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“Police (Northern Ireland) Act 2000 - Review of Temporary Recruitment Provisions”

Volume 525: debated on Tuesday 22 March 2011

I have today published the Government’s response to the public consultation on the “Police (Northern Ireland) Act 2000—Review of Temporary Recruitment Provisions”. The response document has been placed in the Library of this House. The temporary provisions came into force in 2001 and the previous Administration renewed them by order on 29 March 2010 for a period of one year.

A total of 162 responses were received to the consultation. Of these 152 were in favour of letting the provisions lapse on 28 March 2011, six were against this proposal and three did not express a definite view. One respondent was in favour of letting the provisions lapse for PSNI officer recruitment, but called for the provisions to be retained for support staff.

The Government have considered the responses to the consultation. They have noted the considerable progress made towards securing a police service that is more fully reflective of the community in Northern Ireland. This follows the recommendation in the Patten report that in order to make a police service representative, community leaders should take steps to remove all discouragement and make it a priority to encourage members of their communities to apply to join the police service.

At the time of the Patten report only 8.3% of Royal Ulster Constabulary officers were from a Catholic community background. Today 29.76% of officers are from a Catholic community background, the top end of the critical mass identified by Patten.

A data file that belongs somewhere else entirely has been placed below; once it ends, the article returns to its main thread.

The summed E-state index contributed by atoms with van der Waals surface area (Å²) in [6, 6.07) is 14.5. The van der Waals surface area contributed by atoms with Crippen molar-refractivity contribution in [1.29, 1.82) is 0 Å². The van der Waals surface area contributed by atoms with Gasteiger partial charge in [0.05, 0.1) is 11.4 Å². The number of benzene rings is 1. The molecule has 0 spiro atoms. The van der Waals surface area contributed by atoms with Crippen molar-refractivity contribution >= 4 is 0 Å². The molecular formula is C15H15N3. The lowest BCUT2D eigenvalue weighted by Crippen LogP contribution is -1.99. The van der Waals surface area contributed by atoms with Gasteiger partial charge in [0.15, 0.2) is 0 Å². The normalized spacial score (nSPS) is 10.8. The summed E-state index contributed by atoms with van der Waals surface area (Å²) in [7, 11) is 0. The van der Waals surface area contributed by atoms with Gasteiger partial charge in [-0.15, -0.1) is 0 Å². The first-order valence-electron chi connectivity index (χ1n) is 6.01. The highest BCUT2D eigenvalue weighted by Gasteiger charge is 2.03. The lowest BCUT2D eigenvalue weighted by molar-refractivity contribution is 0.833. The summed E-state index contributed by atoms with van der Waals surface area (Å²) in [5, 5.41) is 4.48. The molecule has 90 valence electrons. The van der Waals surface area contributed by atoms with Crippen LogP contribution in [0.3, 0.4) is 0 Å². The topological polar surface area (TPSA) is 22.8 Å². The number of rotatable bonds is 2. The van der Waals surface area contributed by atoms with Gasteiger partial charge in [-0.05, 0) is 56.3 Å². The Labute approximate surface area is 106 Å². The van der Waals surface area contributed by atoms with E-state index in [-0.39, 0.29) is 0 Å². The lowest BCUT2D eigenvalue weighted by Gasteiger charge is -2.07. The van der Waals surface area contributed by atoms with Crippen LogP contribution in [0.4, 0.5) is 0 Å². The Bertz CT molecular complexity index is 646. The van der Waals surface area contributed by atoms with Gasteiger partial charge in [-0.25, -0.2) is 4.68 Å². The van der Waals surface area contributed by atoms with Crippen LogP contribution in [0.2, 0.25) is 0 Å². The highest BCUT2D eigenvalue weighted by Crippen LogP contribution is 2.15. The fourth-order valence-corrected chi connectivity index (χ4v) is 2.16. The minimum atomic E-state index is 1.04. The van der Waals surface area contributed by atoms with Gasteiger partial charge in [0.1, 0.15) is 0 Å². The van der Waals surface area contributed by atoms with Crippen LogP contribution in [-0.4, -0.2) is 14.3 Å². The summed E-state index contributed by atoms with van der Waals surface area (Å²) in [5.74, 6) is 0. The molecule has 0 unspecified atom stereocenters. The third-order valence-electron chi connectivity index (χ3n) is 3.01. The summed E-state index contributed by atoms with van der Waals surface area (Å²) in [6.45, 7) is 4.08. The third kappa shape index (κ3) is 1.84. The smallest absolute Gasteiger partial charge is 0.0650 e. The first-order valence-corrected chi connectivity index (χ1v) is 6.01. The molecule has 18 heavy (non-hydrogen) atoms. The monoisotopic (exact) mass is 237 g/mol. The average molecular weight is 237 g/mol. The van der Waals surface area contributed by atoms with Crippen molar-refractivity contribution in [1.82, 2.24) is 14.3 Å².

Against this background and given that policing in Northern Ireland is now, rightly, devolved and under local control, the Government consider that the continued use of the temporary provisions can no longer be justified and they will therefore lapse on 28 March 2011. Patten himself said the use of special measures should be revisited after 10 years.

The Government believe that maintaining a police service which is reflective of the society it polices is as important as ever. This view is shared by the Department of Justice and the PSNI themselves and they will continue to work to this end in the years ahead. We want to see this progress continue and for Catholic representation in the PSNI to grow further over time. Patten’s vision of a fair, impartial and effective police service does not end with the provisions.

PSNI recruitment issues are regularly monitored by the policing board which will continue to hold the PSNI to account. The PSNI shared future strategy agreed by the board demonstrates the PSNI’s continuing commitment to promoting equality and diversity, achieving good relations and building trust with the community.